Farmworker picking strawberries

The strawberry harvest looks easy enough, but once you try it, it's hard. I don't wish that kind of work on my worst enemy. When you're young, you work hard and get tired, but once you get home and take a shower you're fine. Now that I'm old, I deal with arthritis and osteoporosis. My feet hurt and they swell. Many workers have been permanently injured. I have a nephew who hurt his back working in the strawberries, and a cousin who died of pneumonia because we work in the mud when it's raining.

In the strawberries my food was always cold. If I was lucky enough to have a thermos, I could keep my food warm, but if I didn't, then I ate my lunch cold. The lunch truck would show up at the field, but if I didn't have money I couldn't buy anything. We ate bean, potato and egg tacos. No beef or chicken. We couldn't afford to buy meat. At times we ate vegetables from the fields that had been sprayed with pesticides. We just washed them and ate them anyway. When I was working in the pepper harvest, I would make delicious salsas for my potato and egg tacos.

A checker weighs a basket of straawberries to see if he will credit the picker for the box.

The fruit that brings the most money here is the strawberry crop, but they pay us a wage that barely allows us to make a living. Then they turn around and sell each box of strawberries for $18 or $20. If we pick eighty boxes, how much do you think they make from that? You'd think the owners would have enough money to pay workers higher wages, but they pay it to the foreman instead. The foreman has a brand new car every year and the worker doesn't get anything. Every year I see foremen driving around in those brand new cars and I ask myself why.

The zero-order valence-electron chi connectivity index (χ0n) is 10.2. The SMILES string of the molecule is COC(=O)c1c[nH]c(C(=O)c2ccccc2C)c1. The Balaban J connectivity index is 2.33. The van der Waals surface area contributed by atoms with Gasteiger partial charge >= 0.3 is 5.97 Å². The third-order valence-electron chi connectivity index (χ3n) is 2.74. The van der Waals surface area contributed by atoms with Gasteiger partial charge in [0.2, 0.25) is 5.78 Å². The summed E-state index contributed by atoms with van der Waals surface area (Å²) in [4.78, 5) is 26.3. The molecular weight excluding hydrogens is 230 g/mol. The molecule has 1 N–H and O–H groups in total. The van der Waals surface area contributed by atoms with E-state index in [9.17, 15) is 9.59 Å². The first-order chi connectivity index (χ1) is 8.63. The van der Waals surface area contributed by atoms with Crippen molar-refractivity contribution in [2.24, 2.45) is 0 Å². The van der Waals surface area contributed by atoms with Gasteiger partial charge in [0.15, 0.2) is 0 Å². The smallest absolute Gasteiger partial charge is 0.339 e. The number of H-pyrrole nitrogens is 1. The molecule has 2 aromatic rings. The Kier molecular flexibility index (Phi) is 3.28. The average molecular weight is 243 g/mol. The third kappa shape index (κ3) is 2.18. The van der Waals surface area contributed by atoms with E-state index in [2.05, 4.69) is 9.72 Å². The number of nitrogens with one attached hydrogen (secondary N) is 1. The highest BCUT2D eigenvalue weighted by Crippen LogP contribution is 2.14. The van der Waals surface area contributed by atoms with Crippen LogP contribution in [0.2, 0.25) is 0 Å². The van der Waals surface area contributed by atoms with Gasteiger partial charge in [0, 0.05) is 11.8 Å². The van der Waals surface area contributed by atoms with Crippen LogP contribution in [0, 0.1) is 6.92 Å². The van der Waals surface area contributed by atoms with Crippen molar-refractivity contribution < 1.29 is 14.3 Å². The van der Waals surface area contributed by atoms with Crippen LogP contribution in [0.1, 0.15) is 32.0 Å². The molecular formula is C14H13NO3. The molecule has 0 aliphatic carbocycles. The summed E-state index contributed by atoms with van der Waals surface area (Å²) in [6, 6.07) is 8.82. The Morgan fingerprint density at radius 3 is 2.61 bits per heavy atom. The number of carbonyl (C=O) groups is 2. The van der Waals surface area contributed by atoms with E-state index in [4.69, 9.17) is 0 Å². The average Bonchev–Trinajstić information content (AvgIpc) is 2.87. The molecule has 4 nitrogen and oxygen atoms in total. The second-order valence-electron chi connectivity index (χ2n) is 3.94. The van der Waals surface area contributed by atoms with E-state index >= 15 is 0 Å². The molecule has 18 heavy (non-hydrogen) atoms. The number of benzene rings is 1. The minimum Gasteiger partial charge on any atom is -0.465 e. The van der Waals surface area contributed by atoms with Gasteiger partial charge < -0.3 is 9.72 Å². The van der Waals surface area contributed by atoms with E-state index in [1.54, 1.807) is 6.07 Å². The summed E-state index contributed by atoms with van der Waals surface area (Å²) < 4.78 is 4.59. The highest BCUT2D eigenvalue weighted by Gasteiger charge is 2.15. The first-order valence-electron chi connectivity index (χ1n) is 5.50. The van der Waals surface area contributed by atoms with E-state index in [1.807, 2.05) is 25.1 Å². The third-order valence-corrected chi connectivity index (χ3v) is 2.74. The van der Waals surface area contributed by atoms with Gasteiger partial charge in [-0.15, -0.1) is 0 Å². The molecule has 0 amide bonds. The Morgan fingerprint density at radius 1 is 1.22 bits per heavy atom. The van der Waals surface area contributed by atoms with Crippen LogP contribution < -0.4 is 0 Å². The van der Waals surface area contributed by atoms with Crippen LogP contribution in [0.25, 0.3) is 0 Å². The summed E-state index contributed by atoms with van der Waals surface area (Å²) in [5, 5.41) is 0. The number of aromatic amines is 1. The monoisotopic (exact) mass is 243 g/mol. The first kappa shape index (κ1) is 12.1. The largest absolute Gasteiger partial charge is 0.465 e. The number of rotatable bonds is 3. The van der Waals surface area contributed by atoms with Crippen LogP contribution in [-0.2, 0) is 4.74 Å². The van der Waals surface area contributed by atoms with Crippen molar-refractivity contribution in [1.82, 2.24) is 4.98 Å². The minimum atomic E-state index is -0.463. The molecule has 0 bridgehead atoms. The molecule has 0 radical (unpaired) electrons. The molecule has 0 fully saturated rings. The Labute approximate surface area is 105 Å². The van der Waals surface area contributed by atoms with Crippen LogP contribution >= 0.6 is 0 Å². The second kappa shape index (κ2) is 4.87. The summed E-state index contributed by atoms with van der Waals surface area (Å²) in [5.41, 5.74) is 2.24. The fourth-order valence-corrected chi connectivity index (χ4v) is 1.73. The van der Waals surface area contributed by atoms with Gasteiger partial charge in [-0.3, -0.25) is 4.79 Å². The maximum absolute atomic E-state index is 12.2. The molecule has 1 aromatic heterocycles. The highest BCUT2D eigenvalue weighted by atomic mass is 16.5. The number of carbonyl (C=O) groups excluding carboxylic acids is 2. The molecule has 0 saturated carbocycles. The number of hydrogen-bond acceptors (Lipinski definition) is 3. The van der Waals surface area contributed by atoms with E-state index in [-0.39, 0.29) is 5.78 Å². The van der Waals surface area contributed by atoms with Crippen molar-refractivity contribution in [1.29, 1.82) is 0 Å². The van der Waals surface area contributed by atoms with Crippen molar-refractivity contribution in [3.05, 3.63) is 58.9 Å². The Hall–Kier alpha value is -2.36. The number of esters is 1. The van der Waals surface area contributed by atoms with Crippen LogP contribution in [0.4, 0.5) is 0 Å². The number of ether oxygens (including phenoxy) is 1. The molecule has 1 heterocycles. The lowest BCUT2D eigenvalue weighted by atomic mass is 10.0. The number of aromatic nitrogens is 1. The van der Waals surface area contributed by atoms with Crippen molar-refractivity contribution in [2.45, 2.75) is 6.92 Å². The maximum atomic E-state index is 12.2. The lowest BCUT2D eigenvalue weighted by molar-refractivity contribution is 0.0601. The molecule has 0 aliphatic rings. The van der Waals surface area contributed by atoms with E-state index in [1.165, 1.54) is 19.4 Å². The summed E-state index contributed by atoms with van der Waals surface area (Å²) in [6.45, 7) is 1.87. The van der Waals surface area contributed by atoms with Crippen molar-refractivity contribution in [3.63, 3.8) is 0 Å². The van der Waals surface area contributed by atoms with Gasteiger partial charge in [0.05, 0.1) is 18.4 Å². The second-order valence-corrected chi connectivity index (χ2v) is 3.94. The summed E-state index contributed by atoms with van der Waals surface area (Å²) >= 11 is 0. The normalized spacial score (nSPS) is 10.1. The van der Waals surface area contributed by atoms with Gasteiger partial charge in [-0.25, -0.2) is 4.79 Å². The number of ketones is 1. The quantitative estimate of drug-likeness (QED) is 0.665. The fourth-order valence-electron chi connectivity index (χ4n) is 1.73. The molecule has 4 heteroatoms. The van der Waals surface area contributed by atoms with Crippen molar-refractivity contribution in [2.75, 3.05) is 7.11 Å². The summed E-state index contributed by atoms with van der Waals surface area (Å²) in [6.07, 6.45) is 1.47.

The foremen now choose workers who can pick 100 to 130 boxes per day. I know one who only hires immigrants without papers because she says legal residents complain too much. They tell the ones without papers they're going to call immigration officials or fire them if they complain. These workers try and stay on the foreman's good side by bringing her homemade tortillas, mole and even Chinese food. I'm not going to bring her anything, I don't get paid enough. I'm able to get unemployment benefits, but people without papers can only work more.

If the foreman doesn't like you, he makes you redo the work. In the strawberry fields you're always worried that the foreman is going to send you back and tell you to redo your box because it's not full enough. In the morning as soon as I get to the field, I pick four boxes so that I can have extras in case they tell me I have to redo some of the boxes during the day.

It's always based on if they like you or not. We just have to put our heads down and work quietly. There were many times I stayed quiet and didn't defend a fellow co-worker, but one time I did speak up. I had a woman foreman who spoke to us disrespectfully. When I asked her why she told me to give her my tools and fired me. I told her I didn't understand why I was being treated that way, but the other foreman grabbed me by the arm and told me to leave.

Our work and life is hard here, and we don't see many benefits. When the cost of living was low, our wages were low. When our wages went up, it was only because of the increased cost of living. Have you seen the current gas prices? Before we had to work an hour to cover our cost of gas, and now we have to work two hours. We don't have anything left. The more we earn, the more they take away. We can't move forward.